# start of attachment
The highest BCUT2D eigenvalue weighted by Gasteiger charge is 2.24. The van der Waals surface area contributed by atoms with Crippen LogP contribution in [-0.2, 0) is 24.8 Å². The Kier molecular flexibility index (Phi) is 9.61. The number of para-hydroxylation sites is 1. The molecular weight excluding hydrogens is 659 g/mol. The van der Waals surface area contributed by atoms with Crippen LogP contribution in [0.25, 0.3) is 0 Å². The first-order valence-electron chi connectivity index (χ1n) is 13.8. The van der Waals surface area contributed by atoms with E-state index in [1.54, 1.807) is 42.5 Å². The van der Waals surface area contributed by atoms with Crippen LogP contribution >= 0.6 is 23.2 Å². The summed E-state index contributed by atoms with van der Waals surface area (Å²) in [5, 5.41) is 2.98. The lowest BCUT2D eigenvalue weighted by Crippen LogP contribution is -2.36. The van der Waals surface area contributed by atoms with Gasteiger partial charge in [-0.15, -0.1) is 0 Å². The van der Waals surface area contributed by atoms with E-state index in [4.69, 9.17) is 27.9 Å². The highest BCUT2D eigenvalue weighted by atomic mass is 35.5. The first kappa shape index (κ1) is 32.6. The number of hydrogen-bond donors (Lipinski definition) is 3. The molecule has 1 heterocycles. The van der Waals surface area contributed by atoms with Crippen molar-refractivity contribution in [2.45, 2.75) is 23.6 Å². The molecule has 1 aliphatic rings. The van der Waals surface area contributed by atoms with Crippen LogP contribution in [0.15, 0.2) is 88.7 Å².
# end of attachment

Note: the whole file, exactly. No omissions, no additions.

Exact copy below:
The highest BCUT2D eigenvalue weighted by Gasteiger charge is 2.24. The van der Waals surface area contributed by atoms with Crippen LogP contribution in [-0.2, 0) is 24.8 Å². The Kier molecular flexibility index (Phi) is 9.61. The number of para-hydroxylation sites is 1. The molecular weight excluding hydrogens is 659 g/mol. The van der Waals surface area contributed by atoms with Crippen LogP contribution in [0.25, 0.3) is 0 Å². The first-order valence-electron chi connectivity index (χ1n) is 13.8. The van der Waals surface area contributed by atoms with E-state index in [1.54, 1.807) is 42.5 Å². The van der Waals surface area contributed by atoms with Crippen LogP contribution >= 0.6 is 23.2 Å². The summed E-state index contributed by atoms with van der Waals surface area (Å²) in [5, 5.41) is 2.98. The lowest BCUT2D eigenvalue weighted by Crippen LogP contribution is -2.36. The van der Waals surface area contributed by atoms with Gasteiger partial charge in [-0.15, -0.1) is 0 Å². The van der Waals surface area contributed by atoms with E-state index in [4.69, 9.17) is 27.9 Å². The highest BCUT2D eigenvalue weighted by atomic mass is 35.5. The first kappa shape index (κ1) is 32.6. The number of hydrogen-bond donors (Lipinski definition) is 3. The molecule has 1 heterocycles. The van der Waals surface area contributed by atoms with Crippen molar-refractivity contribution in [2.45, 2.75) is 23.6 Å². The molecule has 1 aliphatic rings. The van der Waals surface area contributed by atoms with Crippen LogP contribution in [0.15, 0.2) is 88.7 Å².